Home National Politics Whether In Israel or America, The Right Wing Messes Things Up

Whether In Israel or America, The Right Wing Messes Things Up

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Before I begin, let me just make one thing clear: this article is not – repeat, NOT – about Israel, at least not specifically or uniquely. In fact, it’s not about any particular country at all. Instead, what this article IS about is the universal truth that, wherever the right wing gains power or exercises significant sway (including the de facto veto power it wields in the U.S. Congress and Supreme Court), it f***s messes things up. Big time.

Case in point: Israel, right now, where hundreds of thousands of people, to a large degree young Israelis, are protesting against right-wing policies, economic and otherwise, and demanding social justice. To understand what’s happening in Israel – and, more broadly, in any country where the right wingnuts hold significant power (like our own) – I strongly recommend this article, by writer and business professor Bernard Avishai. Here are highlights of Avishai’s main conclusions, all of which are integral features of the U.S. Teapublican Party, and also descriptive of what’s been happening here economically and politically under Reagan, Bush, Bush, DeLay, Boehner, Can’tor, etc.

1. CRONY CAPITALISM/THE RICH GET RICHER: Israel has a high degree of income inequality, in which, due largely to the Israeli right wing’s “freewheeling approach to market regulation − so much like that of American Republicans…The wealthiest 16 families own 20 percent of the top 500 companies.” Sound familiar? Well it should: here in the United States, “the top 1 percent control 40 percent [of the wealth],” and rakes in “nearly a quarter of the nation’s income every year.” That income inequality is growing, year by year, as (to paraphrase Jim Webb) the rich get richer, the poor get poorer, and the middle class gets squeezed. In both America and Israel, guess who fosters the policies that lead to rapidly growing income inequality? You guessed it: conservatives, the right wing, whatever you want to call them. It’s always the same people, engaging in what they perversely call “class warfare” (accusing Democrats of the very thing THEY do, on an enormous scale), but in a Reverse Robin Hood manner, robbing from the poor to give to the rich (who don’t need it), using the power of government to reward favored industries – oil, coal, big ag, big pharma, etc. – in exchange for campaign contributions. It’s called “crony capitalism,” and it appears to be alive and well wherever the right wing wields significant power.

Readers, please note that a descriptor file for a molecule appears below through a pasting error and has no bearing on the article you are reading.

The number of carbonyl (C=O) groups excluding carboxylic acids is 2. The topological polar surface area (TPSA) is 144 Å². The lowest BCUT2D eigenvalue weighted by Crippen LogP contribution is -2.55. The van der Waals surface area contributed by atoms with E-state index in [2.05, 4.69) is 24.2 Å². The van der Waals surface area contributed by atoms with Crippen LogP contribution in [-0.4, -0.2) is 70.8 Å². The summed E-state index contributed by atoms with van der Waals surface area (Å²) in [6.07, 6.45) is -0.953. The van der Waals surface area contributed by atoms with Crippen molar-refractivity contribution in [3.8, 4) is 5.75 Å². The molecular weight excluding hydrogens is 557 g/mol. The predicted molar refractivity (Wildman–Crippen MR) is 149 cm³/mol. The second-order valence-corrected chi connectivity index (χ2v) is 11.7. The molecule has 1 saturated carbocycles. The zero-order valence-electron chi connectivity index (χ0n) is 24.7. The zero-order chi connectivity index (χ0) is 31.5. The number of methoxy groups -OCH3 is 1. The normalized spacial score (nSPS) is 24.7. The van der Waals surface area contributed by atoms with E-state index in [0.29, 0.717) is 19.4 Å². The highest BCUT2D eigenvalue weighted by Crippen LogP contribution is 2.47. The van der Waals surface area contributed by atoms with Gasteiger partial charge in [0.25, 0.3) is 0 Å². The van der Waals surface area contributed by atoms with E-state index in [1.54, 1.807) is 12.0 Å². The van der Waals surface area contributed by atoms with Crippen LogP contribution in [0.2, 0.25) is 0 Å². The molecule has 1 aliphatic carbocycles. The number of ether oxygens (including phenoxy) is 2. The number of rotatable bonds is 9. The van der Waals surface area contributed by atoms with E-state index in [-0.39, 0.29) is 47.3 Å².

2. LACK OF DOMESTIC INVESTMENT: “Social services are inevitably trimmed…Educational infrastructure is in serious decline…The health-care system is in crisis…” Again, sound familiar? Here, we’ve got chronic underinvestment in our people and in our physical capital. We’ve got a health care system that’s truly “the best of times” (for very few) and “the worst of times” (for many if not most). Here in the United States, we’ve also got an “educational infrastructure…in serious decline,” due to chronic underinvestment in our “human capital,” exacerbated by the misplaced priorities of the right wingnuts. Priorities such as the following item.

3. MILITARISM AND ULTRA-NATIONALISM: “The settlement project was, and is, insufferably expensive…One-sixth of the government budget goes to defense, and that fraction is creeping up to incorporate new weapons systems…Incessant war tension, among other things, has degraded the quality of life…” Not an exact parallel to the United States, yet close enough: over the past decade, military spending in this country, including the two unpaid-for wars (and let’s just be clear, whether you think they were justified or not, the wars were NOT paid for), has skyrocketed. In 2011, for instance, the U.S. defense budget was $693 billion, nearly 9 times higher than our nearest competitor (China), and second to China (among the top 10) as a percent of GDP. As for the “incessant war tension,” how about the endless “war on terror” (I say “endless” because how on earth do you ever declare victory on “terror,” or “terrorism?”), following on the heels of the decades-long Cold War? Does anyone remember President Eisenhower’s warning about an out-of-control military-industrial complex, not to mention the basic concept that money spent on “guns” can’t really be spent on “butter” (or education, bridges, health care, whatever)?  Apparently, the right wing continually forgets, or just doesn’t want to remember.